HARSH BUSINESS ENVIRONMENT

Double taxation in counties to end soon, government assures SMEs

Taskforce looking into the problem finalising its work

In Summary
  • Double taxation has been hampering the growth of SMEs.
  • In 2017, the growth of the GDP stood at 6.4 per cent with 3 per cent being attributed to SME sector.
Hiview International Managing Director Francis Kamau, the Director of International Trade in the State Department of Trade Oliver Konje and Hiview director Vic Zhang exchange gifts during celebrations to mark the company's seventh anniversary on 1/7/2022
Hiview International Managing Director Francis Kamau, the Director of International Trade in the State Department of Trade Oliver Konje and Hiview director Vic Zhang exchange gifts during celebrations to mark the company's seventh anniversary on 1/7/2022
Image: Handout/Rikkys Productions

The government has assured Small and Medium-sized Enterprises (SMEs) that a plan to end double taxation in counties is well on course.

Industrialisation Chief Administrative Secretary David Osiany said a taskforce formed to look at the problem is now working on recommendations that seek to boost inter-county trade.

In a speech read on his behalf by Oliver Konje- the Director of International Trade in the State Department of Trade and Enterprise, Osiany said double taxation has been hampering the growth of SMEs.

"We want to harmonise taxes so that traders do not get bogged down by paying so many taxes. I assure you once the taskforce is done with its work, you will see this problem solved,” he said.

He made the remarks at the weekend during celebrations to mark the seventh anniversary of Hiview International.

Hiview is a sourcing and supplies firm based in Kenya and Tanzania with subsidiary entities in China, Cuba and Japan.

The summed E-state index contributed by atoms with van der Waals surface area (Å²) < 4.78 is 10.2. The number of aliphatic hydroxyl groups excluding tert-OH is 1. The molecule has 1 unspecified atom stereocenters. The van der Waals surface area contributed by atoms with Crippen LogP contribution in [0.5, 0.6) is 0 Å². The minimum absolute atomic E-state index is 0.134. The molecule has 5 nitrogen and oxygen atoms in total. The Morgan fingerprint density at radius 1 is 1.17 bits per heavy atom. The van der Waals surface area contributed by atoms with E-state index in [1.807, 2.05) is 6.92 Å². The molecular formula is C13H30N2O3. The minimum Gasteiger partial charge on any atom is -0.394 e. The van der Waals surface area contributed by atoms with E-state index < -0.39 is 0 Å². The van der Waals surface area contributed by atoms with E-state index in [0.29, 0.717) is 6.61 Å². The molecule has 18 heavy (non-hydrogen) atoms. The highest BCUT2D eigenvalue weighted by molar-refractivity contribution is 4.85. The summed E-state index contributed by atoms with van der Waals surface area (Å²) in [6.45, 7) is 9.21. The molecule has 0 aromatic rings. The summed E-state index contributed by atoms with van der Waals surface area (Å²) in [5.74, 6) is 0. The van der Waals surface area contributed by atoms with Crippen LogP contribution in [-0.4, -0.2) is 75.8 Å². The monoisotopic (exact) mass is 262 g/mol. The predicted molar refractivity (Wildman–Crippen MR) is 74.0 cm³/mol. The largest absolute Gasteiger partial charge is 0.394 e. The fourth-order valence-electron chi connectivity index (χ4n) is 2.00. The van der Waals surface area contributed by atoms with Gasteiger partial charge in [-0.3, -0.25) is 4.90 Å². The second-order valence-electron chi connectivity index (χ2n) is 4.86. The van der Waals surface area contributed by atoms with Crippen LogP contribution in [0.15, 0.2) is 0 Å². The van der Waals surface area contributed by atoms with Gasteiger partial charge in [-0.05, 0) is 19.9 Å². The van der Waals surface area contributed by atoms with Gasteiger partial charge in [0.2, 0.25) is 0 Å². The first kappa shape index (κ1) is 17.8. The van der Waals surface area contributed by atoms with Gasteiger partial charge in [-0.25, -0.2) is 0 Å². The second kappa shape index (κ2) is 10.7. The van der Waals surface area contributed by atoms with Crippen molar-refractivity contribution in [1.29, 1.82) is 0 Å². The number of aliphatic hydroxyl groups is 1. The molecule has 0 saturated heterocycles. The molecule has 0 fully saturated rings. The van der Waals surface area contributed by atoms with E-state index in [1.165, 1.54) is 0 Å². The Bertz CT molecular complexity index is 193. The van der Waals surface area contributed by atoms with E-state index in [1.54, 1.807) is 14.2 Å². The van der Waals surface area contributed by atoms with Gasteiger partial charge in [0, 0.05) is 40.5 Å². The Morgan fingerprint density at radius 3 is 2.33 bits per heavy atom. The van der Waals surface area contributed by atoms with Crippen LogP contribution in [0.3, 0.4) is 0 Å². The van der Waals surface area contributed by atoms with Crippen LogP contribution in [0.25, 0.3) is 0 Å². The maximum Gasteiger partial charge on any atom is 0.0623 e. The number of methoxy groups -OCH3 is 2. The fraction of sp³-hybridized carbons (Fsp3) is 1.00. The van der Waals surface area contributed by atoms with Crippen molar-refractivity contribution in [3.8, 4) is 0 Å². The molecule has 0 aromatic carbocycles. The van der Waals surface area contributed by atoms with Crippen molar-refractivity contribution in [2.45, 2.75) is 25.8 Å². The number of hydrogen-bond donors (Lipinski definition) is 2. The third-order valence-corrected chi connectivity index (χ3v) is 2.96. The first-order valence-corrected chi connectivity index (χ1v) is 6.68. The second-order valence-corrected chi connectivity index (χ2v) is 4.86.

The company has an established to an auto parts and tires distribution network in Kenya and Tanzania while also offering sourcing and supplies services in the region.

Hiview managing director Francis Kamau said double taxation has impacted negatively to the growth of SMEs .

“We have been forced to keep abreast with market demands of market. We put a lot of effort in diversification of products, market research, digitisation of some processes for tech savvy customers because this is how we can achieve sustainable growth,” he said.

He added that the problem has been made worse by the skyrocketing cost of living.

“It has been challenging because the priority of many Kenyans has been to put food on the table,” he added.

Devolved units have been seen to hamper inter-county trade by imposing extra fees and charges for goods that pass by through their jurisdiction.

Traders are forced to pay taxes in every jurisdiction they take their goods to, raising the cost of doing business. Consequently, most have opted out after finding their ventures unsustainable.

Konje said the role of SMEs in the growth of the economy cannot be underestimated.

“In Africa, SMEs have created a lot of businesses that vary from services, mining, agriculture and manufacturing. The sector plays a critical role in creation of employment opportunities,” he added.

He noted that in 2017, the growth of the GDP stood at 6.4 per cent with 3 per cent being attributed to SME sector.

“It must also be noted that SME sector constitute 98 per cent of all business in Kenya and provide employment opportunity to most of the population,” he added.

SMEs play a major role in most economies, particularly in developing countries. SMEs account for the majority of businesses worldwide and are important contributors to job creation and global economic development.